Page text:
CFP: Future(s) of Composition (3/1/04; collection)

full name / name of organization:
contact email: 

Call for Papers:

For an edited collection tentatively entitled

The What Next? Generation: Emerging (Re)Visions of Composition Studies

Edited by Jonathan Alexander (University of Cincinnati) and
Jacqueline Rhodes (California State University, San Bernardino)

Kathleen Blake Yancey, in her Keynote Address for the upcoming CCCC, plans to pose the question, "As we move into the 21st century, what do (and what will) we mean by composing?"  The question begs yet another densely inter-related question: "As we move into the 21st century, what do (and what will) we mean by teaching composition?"  As composition programs across the country continue to change, develop, and assess curricula, methods, and even the structure of administering composition and writing, it's important to ask what trends and values are emerging that will shape the future of writing instruction in our colleges and universities.

Indeed, what we mean by composition, writing instruction, literacy—-all are in fl
ux, and the next few decades promise to bring a number of changes due to shifting economies and subsequent shifting in institutional priorities.  At the same time, composition specialists relatively new to the field are bringing to bear on these changes their own ideas, their own responses, and their own energies in thinking through the future of our field.  Often referring to themselves as the "Generation X" of composition studies--a generation standing with one foot in the social-turn and the other somewhere in the post-process movement--these compositionists attempt to juggle innovative pedagogies and disparate theories, often in ways that challenge recently-past pedagogies, theories, and assumptions about writing instruction.  Many innovations that a new generation brings to writing instruction come from advanced work with social-epistemic theories and interdisciplinary connections made with a host of other fields of inquiry, such as disability studies, feminism and women
's studies, psychology, queer theory, religious studies, and sociology.  Additionally, new compositionists continue to highlight the ongoing impact of digital and technological literacies on how we communicate, both with text and visuals.  And finally, as newer teacher-scholars experiment with distance-learning platforms and other structural changes to the "delivery" of writing instruction, we need to assess how such venues will impact our field and its commitment to the development—and definition—of literacy among students.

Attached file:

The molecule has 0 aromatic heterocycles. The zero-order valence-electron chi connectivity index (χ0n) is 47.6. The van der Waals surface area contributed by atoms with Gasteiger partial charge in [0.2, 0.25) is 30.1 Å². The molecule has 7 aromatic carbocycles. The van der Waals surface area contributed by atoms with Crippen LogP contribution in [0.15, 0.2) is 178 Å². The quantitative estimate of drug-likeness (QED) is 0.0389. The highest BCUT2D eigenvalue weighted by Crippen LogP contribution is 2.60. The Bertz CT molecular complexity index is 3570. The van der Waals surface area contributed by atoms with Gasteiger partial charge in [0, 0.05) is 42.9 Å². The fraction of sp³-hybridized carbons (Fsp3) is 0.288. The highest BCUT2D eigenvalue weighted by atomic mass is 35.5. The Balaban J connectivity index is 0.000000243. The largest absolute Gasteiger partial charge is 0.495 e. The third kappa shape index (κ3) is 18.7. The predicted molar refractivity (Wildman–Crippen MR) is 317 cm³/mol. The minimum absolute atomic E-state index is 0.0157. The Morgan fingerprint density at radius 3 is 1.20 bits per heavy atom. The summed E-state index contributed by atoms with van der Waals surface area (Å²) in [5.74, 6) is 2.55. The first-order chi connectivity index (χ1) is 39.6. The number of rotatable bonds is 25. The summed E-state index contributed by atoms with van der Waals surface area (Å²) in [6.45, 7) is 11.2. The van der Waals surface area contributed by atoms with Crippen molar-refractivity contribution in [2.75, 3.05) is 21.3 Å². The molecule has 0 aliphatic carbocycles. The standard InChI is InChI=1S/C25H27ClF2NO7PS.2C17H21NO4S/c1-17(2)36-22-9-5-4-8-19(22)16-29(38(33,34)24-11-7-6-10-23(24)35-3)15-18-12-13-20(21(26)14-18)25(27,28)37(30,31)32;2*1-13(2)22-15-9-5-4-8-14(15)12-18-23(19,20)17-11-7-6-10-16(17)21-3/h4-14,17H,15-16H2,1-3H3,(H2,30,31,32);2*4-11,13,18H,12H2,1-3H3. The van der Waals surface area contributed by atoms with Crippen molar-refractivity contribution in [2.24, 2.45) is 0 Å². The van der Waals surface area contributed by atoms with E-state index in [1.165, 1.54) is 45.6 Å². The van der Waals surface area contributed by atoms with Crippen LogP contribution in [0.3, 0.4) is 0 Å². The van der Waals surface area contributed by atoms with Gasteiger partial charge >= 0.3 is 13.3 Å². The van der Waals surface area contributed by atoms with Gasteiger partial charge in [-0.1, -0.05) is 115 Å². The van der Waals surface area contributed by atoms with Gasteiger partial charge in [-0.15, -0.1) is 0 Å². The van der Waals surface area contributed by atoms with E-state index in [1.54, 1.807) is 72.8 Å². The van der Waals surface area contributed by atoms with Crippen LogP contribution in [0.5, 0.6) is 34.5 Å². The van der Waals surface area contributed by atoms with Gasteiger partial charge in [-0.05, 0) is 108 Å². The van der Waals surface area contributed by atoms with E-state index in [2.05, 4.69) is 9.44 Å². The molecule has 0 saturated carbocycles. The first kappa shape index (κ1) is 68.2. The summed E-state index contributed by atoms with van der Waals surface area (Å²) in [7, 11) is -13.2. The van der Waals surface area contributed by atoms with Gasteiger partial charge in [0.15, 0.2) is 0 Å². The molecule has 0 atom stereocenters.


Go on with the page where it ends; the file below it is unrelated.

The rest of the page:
Given these shifts, fads, and trends, our question is simple: what next? That is, if the emerging generation of composition specialists takes a step back and views the field as a whole, what would they see?  With their immersion in the field of composition and rhetoric, and with their fresh insights into pedagogical, theoretical, and institutional shifts, what do these compositionists see as the "hot spots," the major issues, the immediate present as it
refracts the future of our field?

We seek essays that address questions and that locate them in theoretically informed and engaging discussions about the state-—and future(s)—-of composition.  If you are interested in contributing, please contact the editors with an initial query by March 1, 2004.  Queries may be either in the form of an abstract of no more than 200 words or a letter of intent with some indication of what you would like to do in your contribution.  Please submit via email to and  Final submitted papers will be approximately 20-25 pages in length, typed doubled-spaced, in MLA format.  We hope to review complete drafts by June 15, with revisions expected by September 1.

Jonathan Alexander is Associate Professor of English and Comparative Literature at the University of Cincinnati, where he also serves as Director of the English Composition Program.

Jacqueline Rhodes is Assistant Professor of Engl
ish at California State University, San Bernardino, where she has served as composition coordinator, technology coordinator, and associate coordinator of the M.A. program in English Composition.

Prof. Jacqueline Rhodes
Department of English
CSU San Bernardino
5500 University Parkway
San Bernardino, CA  92407

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Received on Mon Jan 19 2004 - 20:42:35 EST